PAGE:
Adjusting Cognitive Behavior Therapy For
Adolescents With Bulimia Nervosa:
Results Of Case Series
JAMES LOCK, M.D., Pb,D.
This article reviews the types of adjustments needed to an adult protocol of
cognitive-bebavioral tberapy (CBT) for bulimia nervosa (BN) to make it
more acceptable to an adolescent population. Employing developmental
principles as well as clinical experience as guidelines, tbese modifications
include tbe involvement of parents, recognition of tbe interaction of treat-
ment witb normal adolescent developmental tasks, and allowances for typical
cognitive and emotional immaturity on treatment procedures. Outcomes
from a series of adolescents witb BN wbo were treated witb tbis modified-
CBT approacb sbow results similar to tbose expected in adult populations
treated using CBT.
Psycbological interventions witb youtb work best wben tbey mesb witb
normal developmental processes (Holmbeck et al., 2000; Kendall, 1993),
However, in a recent review of treatment studies of adolescents, Holmbeck
et al. found tbat relatively few (26%) even mentioned adolescent devel-
opment and identified only one study tbat examined age as a moderator of
treatment effects (Holmbeck et al., 2000). Cognitive-Bebavioral Tberapy
(CBT) bas been modified for use witb younger patients witb depression
and anxiety disorders and appears to be effective for tbese conditions witb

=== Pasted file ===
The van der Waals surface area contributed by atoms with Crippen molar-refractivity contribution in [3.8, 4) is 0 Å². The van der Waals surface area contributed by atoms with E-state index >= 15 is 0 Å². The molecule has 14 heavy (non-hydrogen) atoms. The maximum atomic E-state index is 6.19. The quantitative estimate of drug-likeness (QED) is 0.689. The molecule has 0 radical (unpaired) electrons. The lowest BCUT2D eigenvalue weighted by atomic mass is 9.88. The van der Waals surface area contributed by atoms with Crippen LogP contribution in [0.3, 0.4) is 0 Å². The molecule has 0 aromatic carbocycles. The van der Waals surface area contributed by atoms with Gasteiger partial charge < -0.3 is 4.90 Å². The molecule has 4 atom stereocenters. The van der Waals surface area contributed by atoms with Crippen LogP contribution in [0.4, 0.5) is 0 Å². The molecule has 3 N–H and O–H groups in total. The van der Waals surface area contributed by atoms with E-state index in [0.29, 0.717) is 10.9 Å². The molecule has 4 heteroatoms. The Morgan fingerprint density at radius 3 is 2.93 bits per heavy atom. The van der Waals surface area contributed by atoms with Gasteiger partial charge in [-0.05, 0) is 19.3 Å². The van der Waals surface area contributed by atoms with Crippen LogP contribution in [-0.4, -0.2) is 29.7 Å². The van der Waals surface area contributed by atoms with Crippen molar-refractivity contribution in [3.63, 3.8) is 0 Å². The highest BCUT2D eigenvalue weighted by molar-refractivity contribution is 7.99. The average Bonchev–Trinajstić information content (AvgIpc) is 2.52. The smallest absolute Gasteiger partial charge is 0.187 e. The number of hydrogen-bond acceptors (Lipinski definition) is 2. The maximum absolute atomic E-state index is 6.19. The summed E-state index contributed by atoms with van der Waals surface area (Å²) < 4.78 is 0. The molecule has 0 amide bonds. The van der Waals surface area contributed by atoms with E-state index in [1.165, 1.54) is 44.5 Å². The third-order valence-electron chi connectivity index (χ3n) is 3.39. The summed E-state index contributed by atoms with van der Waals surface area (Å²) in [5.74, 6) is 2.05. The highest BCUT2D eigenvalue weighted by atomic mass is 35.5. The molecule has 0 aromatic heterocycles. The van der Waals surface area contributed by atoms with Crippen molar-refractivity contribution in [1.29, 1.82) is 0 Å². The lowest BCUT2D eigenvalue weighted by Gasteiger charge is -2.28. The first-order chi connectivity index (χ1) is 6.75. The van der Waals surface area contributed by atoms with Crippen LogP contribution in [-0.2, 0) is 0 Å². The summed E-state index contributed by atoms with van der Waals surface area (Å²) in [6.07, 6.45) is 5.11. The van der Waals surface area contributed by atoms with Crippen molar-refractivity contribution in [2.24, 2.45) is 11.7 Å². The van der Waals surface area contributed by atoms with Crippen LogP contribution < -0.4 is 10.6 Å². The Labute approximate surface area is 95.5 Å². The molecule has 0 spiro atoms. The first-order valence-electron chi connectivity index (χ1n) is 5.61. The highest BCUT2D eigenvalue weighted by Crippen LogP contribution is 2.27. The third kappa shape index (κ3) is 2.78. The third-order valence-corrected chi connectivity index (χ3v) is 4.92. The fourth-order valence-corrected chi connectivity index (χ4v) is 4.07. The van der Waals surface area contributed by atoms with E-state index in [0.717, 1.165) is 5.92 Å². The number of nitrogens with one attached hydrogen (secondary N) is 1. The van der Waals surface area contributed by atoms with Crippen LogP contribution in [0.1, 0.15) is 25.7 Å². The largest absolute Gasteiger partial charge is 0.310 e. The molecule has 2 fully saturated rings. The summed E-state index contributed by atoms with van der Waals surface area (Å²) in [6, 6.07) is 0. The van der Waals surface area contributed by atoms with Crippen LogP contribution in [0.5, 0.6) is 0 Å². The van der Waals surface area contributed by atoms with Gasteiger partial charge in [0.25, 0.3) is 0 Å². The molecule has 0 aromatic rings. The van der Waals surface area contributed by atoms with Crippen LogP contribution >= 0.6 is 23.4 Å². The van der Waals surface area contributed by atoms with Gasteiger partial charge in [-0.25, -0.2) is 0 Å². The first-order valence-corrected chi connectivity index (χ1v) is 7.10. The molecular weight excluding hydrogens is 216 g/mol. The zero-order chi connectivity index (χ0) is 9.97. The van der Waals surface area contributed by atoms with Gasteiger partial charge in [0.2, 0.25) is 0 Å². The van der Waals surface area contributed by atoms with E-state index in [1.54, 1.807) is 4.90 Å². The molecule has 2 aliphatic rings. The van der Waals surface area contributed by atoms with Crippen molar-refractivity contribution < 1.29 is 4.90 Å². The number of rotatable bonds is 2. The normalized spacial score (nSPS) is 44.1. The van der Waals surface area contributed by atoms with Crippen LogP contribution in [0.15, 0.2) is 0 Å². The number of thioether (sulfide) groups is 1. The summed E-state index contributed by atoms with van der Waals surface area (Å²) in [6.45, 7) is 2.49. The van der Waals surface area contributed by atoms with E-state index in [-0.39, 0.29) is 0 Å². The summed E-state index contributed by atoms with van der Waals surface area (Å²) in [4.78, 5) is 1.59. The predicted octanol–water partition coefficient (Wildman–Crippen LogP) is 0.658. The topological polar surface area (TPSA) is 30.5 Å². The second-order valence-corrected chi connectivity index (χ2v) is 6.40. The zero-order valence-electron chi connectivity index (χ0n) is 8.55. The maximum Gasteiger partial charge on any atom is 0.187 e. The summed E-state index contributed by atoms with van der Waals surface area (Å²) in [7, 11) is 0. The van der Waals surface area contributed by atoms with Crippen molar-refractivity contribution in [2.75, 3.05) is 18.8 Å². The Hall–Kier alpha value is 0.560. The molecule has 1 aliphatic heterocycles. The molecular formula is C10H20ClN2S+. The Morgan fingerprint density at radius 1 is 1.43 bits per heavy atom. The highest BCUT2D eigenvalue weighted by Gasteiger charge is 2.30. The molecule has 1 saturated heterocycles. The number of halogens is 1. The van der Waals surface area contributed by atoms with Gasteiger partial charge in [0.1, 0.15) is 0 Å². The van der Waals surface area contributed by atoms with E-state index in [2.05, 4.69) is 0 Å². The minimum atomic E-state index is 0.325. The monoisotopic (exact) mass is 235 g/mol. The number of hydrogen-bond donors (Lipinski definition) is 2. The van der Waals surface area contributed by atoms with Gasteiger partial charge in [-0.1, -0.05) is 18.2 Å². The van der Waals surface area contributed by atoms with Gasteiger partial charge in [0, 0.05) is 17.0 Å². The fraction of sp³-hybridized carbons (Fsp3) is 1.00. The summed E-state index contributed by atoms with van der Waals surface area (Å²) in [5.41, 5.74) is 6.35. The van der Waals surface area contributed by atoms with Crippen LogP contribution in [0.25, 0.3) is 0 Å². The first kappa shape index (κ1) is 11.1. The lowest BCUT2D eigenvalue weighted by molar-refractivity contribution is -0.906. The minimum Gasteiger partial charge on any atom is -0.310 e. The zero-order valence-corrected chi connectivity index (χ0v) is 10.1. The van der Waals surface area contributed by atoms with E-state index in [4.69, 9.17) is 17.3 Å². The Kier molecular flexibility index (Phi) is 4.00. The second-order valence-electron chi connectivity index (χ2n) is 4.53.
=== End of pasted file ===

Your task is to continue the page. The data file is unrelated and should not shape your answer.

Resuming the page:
patients in tbis age group (Brent et al,, 1997; Kendall, 1994). However,
tbere is no systematic research and no comprebensive descriptions of bow
best to adjust CBT for adolescents witb bulimia nervosa (BN), even tbougb
substantial evidence supports tbe efficacy of tbis form of tberapy for BN in
adults (Agras, Walsb, Fairburn, Wilson, & Kraemer, 2000; C. G. Fairburn
et al., 1991). Tbe purpose of tbis article is to describe bow to adjust CBT
Associate Professor of Child Psychiatry and Pediatrics, Department of Psychiatry and Behavioral
Sciences, Stanford University, Mailing address: Stanford University, Department of Psychiatry and
Behavioral Sciences, 401 Quarry Road, Stanford, CA 94305 e-mail: Jimlock@stanford.edu
AMERICAN JOURNAL OF PSYCHOTHERAPY, Vol. 59, No. 3, 2005
AMERICAN JOURNAL OF PSYCHOTHERAPY
for adolescents witb BN. General principles and illustrations of specific
modifications are provided.
Botb clinical and researcb data suggest tbat adolescents differ from
adults in a number of ways tbat migbt bave an impact on tbe acceptability
and efficacy of psycbotberapy (Feldman & Elliott, 1990). Because of
developmental differences between adults and adolescents, treatments
need to be adjusted to better matcb tbe needs of younger patients (Sbirk,
1999; Kendall, Learner, & Craigbead, 1984), Adolescence is a transitional
developmental period between cbildbood and adultbood tbat is cbarac-
terized by more biological, psycbological, and social role cbanges tban any
otber stage of life except infancy (Feldman & Elliott, 1990). Tbe tbree
main cbanges of adolescence are pbysiologic maturity (puberty), increased
cognitive capacity (abstract tbinking), and increased social maturity
tbrougb role redefinition. Compared witb adults, adolescents bave more
limited abstracting abilities and poorer executive functioning, goal-setting,
and planning abilities (Sternberg, 1977; Sternberg & Nigro, 1980). Tbis
limits tbeir perspectives on tbe bazards of tbeir bebaviors and decreases
motivation to seek and participate in treatment. As a result of tbese
differences adolescents may bave a more limited capacity to utilize tbera-
pies tbat depend on insigbt, emotional processing, self-evaluation and
goal-setting (Izard & Harris, 1995). In addition, autonomy struggles, as
well as tbe bigb value placed on peer relationsbips, can compromise